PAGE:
As for this blog, I will continue as time permits, but you’ve no doubt noticed a drop off in posting and now you know why. The memoir needs the bulk of my attention and there’s not much left over as I continue working on it. Thank you for your understanding and support.


Love the Art, Hate the Artist?

polanski and allen
Roman Polanski with Woody Allen

How much does or should the private life of an artist play into our appreciation or disparagement of their art? There was the recent dustup over Woody Allen and the Golden Globe award via Twitter from his former family. There have been many writers, musicians, painters, actors, etc. with abhorrent views and/or actions over the centuries. Wagner’s view of Jews was in concert with Hitler’s; there’s long been speculation about Lewis Carroll‘s pedophilia; R Kelly allegedly exploits underage girls; Chris Brown battered; Vanity Fair reports indications that Woody Allen molested his then 7 year old daughter and he certainly married his step-daughter; Roman Polanski pled guilty to raping a 13 year old girl. Or as this article on Jezebel asks, which is worse, Polanski doing it or Hollywood’s embrace of him despite it? Messy, stomach-churning stuff, yet many still go to their movies, attend the concerts, and so on. Wagner are Carroll are both long dead – but do you buy the CD or pay the movie admission for the work from someone current who’s done (or alleged to have done) something abhorrent? Are you then contributing to the fortune that in turn may influence the investigations or case?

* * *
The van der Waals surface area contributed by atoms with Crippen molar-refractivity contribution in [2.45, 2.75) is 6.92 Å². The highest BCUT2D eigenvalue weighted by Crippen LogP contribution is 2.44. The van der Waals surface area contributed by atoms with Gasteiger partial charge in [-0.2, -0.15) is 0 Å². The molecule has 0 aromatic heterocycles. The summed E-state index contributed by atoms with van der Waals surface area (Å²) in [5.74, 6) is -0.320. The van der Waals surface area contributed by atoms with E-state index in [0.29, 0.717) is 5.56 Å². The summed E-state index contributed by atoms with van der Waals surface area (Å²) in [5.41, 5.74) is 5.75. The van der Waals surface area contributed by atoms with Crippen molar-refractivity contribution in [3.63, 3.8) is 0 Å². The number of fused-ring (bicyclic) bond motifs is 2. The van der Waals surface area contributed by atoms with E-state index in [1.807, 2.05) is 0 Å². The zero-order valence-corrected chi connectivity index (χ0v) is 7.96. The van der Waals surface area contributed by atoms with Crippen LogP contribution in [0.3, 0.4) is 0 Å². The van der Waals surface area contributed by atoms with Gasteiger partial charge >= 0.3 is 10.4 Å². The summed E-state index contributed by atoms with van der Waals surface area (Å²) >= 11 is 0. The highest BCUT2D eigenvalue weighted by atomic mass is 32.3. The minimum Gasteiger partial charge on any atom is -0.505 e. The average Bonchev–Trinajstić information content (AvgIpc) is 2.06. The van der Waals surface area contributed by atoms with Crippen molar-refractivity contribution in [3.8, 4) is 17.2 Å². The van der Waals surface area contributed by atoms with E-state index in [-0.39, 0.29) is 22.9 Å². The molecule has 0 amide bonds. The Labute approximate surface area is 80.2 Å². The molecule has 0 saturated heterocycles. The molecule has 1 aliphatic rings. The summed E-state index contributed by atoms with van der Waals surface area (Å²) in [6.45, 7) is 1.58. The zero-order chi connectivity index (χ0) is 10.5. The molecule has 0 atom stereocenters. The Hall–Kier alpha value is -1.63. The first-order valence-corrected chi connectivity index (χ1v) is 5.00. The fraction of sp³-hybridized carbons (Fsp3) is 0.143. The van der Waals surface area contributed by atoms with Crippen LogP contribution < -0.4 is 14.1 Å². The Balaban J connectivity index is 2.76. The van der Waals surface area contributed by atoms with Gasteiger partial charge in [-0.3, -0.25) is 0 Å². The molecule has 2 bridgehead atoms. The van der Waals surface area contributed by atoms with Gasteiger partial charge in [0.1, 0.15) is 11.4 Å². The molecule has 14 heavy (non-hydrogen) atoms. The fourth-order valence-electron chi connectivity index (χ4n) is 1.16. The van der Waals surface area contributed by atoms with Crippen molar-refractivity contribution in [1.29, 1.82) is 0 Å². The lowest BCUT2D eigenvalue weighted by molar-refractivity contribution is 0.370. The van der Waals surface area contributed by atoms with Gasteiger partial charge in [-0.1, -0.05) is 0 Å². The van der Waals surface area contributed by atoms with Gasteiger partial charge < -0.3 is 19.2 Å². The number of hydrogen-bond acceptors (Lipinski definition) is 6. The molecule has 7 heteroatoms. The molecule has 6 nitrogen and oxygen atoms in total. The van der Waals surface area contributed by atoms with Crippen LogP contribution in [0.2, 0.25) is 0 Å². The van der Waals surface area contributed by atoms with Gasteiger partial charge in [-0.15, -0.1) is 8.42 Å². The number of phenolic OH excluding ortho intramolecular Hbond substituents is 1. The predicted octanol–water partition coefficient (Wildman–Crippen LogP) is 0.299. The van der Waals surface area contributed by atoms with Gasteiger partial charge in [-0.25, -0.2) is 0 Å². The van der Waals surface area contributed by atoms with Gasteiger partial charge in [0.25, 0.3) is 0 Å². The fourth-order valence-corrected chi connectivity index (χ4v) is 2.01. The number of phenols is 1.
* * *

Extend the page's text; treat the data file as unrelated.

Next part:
These things are uncomfortable. They are not simple. They require thinking from a society that seems hell-bent on not thinking, on only being entertained. But we must think and not rely on the sound bite.  Easier said than done.

Art is a mystery. Artists are often a mess. Sometimes the work itself makes you want to take a shower. Sometimes it’s the news reports about the creator of that work. Sometimes people do evil things.  One of the very best books for beginning to understand some of this is M. Scott Peck’s People of the Lie: The Hope for Healing Human Evil. Hint: narcissism. We need to come to terms with the fact that pedophiles or assaulters or bigots can write great things, perform amazing music, build something of beauty. We don’t like to think so. It is more comfortable to think of the predator as twisted and ugly, but traditionally Lucifer was a beautiful angel of light.

If there is no prosecution, no confession, no clear answer, it is up to the audience to decide individually. In his excellent book on child abuse, The Stop Child Molestation Book: What Ordinary People Can Do In Their Everyday Lives to Save 3 Million Children, Dr. Gene G. Abel asserts we can stop child molestation if we decide to and he lays out the guidelines. But can we stop child abuse (or other forms) while celebrating abusers? What do you think? Do you separate the art from the artist and is there ever a point when that is no longer possible?